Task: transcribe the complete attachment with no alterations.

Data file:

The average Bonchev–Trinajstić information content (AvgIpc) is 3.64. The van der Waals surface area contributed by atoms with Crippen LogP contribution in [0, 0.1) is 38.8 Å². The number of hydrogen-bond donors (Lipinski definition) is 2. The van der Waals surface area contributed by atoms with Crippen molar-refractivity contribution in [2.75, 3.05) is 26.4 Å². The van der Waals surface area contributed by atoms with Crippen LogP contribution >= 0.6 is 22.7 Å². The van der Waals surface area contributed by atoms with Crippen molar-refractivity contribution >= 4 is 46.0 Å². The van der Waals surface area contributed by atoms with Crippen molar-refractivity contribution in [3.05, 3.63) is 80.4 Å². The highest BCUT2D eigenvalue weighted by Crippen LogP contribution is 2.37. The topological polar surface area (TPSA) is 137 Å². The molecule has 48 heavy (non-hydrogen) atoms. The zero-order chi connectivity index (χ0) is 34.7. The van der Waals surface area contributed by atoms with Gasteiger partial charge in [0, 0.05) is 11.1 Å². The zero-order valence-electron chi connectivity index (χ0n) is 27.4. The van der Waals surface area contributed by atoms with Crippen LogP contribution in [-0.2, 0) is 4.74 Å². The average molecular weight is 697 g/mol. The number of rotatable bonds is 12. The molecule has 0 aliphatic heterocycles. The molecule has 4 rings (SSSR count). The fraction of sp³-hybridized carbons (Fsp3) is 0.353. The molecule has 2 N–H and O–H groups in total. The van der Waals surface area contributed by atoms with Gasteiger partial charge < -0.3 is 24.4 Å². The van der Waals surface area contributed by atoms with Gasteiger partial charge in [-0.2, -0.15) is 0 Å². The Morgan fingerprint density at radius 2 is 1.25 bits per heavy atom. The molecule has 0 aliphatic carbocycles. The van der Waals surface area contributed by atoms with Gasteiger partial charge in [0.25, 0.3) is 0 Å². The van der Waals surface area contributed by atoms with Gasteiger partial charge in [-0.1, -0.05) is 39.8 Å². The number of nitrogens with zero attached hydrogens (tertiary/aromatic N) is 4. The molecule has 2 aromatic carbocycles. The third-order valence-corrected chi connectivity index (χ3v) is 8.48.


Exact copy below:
The average Bonchev–Trinajstić information content (AvgIpc) is 3.64. The van der Waals surface area contributed by atoms with Crippen LogP contribution in [0, 0.1) is 38.8 Å². The number of hydrogen-bond donors (Lipinski definition) is 2. The van der Waals surface area contributed by atoms with Crippen molar-refractivity contribution in [2.75, 3.05) is 26.4 Å². The van der Waals surface area contributed by atoms with Crippen LogP contribution >= 0.6 is 22.7 Å². The van der Waals surface area contributed by atoms with Crippen molar-refractivity contribution >= 4 is 46.0 Å². The van der Waals surface area contributed by atoms with Crippen molar-refractivity contribution in [3.05, 3.63) is 80.4 Å². The highest BCUT2D eigenvalue weighted by Crippen LogP contribution is 2.37. The topological polar surface area (TPSA) is 137 Å². The molecule has 48 heavy (non-hydrogen) atoms. The zero-order chi connectivity index (χ0) is 34.7. The van der Waals surface area contributed by atoms with Gasteiger partial charge in [0, 0.05) is 11.1 Å². The zero-order valence-electron chi connectivity index (χ0n) is 27.4. The van der Waals surface area contributed by atoms with Crippen LogP contribution in [-0.2, 0) is 4.74 Å². The average molecular weight is 697 g/mol. The number of rotatable bonds is 12. The molecule has 0 aliphatic heterocycles. The molecule has 4 rings (SSSR count). The fraction of sp³-hybridized carbons (Fsp3) is 0.353. The molecule has 2 N–H and O–H groups in total. The van der Waals surface area contributed by atoms with Gasteiger partial charge < -0.3 is 24.4 Å². The van der Waals surface area contributed by atoms with Gasteiger partial charge in [-0.2, -0.15) is 0 Å². The Morgan fingerprint density at radius 2 is 1.25 bits per heavy atom. The molecule has 0 aliphatic carbocycles. The van der Waals surface area contributed by atoms with Gasteiger partial charge in [0.25, 0.3) is 0 Å². The van der Waals surface area contributed by atoms with Gasteiger partial charge in [-0.1, -0.05) is 39.8 Å². The number of nitrogens with zero attached hydrogens (tertiary/aromatic N) is 4. The molecule has 2 aromatic carbocycles. The third-order valence-corrected chi connectivity index (χ3v) is 8.48.